GENGO KENKYU (Journal of the Linguistic Society of Japan)
Online ISSN : 2185-6710
Print ISSN : 0024-3914
Long Default and Short Indefinite Noun Forms in Kupsapiiny: Synchronic Usage and Diachronic Development
Kazuhiro Kawachi
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2023 Volume 163 Pages 79-110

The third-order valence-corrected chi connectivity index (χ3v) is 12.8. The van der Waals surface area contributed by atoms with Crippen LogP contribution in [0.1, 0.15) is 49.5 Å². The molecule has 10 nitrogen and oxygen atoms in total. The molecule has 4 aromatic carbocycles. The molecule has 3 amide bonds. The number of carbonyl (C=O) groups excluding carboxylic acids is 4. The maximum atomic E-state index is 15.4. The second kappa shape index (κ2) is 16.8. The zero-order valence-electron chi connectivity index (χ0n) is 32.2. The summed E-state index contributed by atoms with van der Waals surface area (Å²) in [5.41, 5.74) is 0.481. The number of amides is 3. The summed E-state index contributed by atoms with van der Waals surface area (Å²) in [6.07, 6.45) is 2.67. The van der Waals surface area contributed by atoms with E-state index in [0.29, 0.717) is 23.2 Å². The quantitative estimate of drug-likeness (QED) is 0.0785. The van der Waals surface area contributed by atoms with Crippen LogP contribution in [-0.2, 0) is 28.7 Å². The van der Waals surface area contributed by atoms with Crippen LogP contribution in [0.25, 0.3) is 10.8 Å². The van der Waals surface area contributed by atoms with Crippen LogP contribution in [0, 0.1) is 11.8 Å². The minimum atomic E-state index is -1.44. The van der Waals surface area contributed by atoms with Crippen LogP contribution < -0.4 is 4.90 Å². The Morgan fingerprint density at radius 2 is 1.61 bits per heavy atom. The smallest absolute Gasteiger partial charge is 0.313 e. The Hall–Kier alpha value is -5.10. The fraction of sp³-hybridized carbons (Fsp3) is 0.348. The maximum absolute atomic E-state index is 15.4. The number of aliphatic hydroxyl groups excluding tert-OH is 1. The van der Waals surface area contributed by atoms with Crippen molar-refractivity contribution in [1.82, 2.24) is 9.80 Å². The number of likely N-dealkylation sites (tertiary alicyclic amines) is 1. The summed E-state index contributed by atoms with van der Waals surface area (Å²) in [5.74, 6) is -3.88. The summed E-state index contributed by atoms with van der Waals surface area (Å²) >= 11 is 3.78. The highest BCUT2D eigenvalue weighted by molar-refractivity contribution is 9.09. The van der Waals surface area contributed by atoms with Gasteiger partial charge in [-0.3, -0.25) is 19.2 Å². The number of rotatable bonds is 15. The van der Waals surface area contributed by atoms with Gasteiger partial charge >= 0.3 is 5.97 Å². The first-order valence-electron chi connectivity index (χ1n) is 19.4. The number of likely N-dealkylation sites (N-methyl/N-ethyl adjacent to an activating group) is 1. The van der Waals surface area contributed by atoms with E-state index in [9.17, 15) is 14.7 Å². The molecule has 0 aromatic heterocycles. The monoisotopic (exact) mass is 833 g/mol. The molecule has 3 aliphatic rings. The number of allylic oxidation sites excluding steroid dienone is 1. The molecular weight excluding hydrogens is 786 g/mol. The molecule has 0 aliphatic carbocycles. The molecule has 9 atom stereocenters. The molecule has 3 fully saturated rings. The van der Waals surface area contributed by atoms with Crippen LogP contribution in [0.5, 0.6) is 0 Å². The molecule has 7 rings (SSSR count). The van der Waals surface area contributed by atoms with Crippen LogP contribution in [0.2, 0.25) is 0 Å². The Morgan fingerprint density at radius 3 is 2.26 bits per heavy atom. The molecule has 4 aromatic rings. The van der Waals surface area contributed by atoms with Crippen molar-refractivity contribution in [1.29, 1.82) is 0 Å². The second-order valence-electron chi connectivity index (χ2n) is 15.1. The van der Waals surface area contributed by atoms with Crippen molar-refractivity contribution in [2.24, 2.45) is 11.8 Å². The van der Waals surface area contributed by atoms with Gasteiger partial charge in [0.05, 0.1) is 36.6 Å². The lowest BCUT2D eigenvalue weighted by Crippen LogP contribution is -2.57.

In Kupsapiiny, a Southern Nilotic language of Uganda, nearly all common nouns in the singular or the plural have two forms depending on the presence vs. absence of a suffix. This study examines how long and short common noun forms (with and without the suffix, respectively) occur in discourse by means of Dryer’s (2014) Reference Hierarchy. It shows that short forms are only infrequently used for indefinites, with their mandatory use restricted to two types of indefinites, semantically nonspecific indefinites involving negation and true-predicate nominals, whereas long forms serve as frequently used, default forms, which occur not only in definite situations, but also – in fact, more commonly than short forms – in most indefinite situations. The present study hypothesizes that long forms have semantically generalized from forms marking definiteness, i.e., the speaker’s assumption about the identifiability or accessibility of the referent to the hearer (Givón 1995, 2001), to those indicating the speaker’s assumption about the accessibility of the referent (type) to the hearer (or sometimes the speaker themself) with the result that their context extended from definite situations to include most indefinite situations, as reported about the diachronic development of definite articles in other languages (e.g., Greenberg 1978). It speculates that the context extension for long forms was brought about by associations between referents in discourse based on the Gricean maxim of relation as well as subjectification. Other types of factors than the speaker’s assumption about the referent (type) accessibility and indefiniteness in the choice between long and short forms (lexical, constructional, contextual, and generational differences as well as special uses of short forms for definites) are also described. This study also points out that the Kupsapiiny noun system as a whole contradicts the grammatical form–frequency correspondence hypothesis (Haspelmath 2021).

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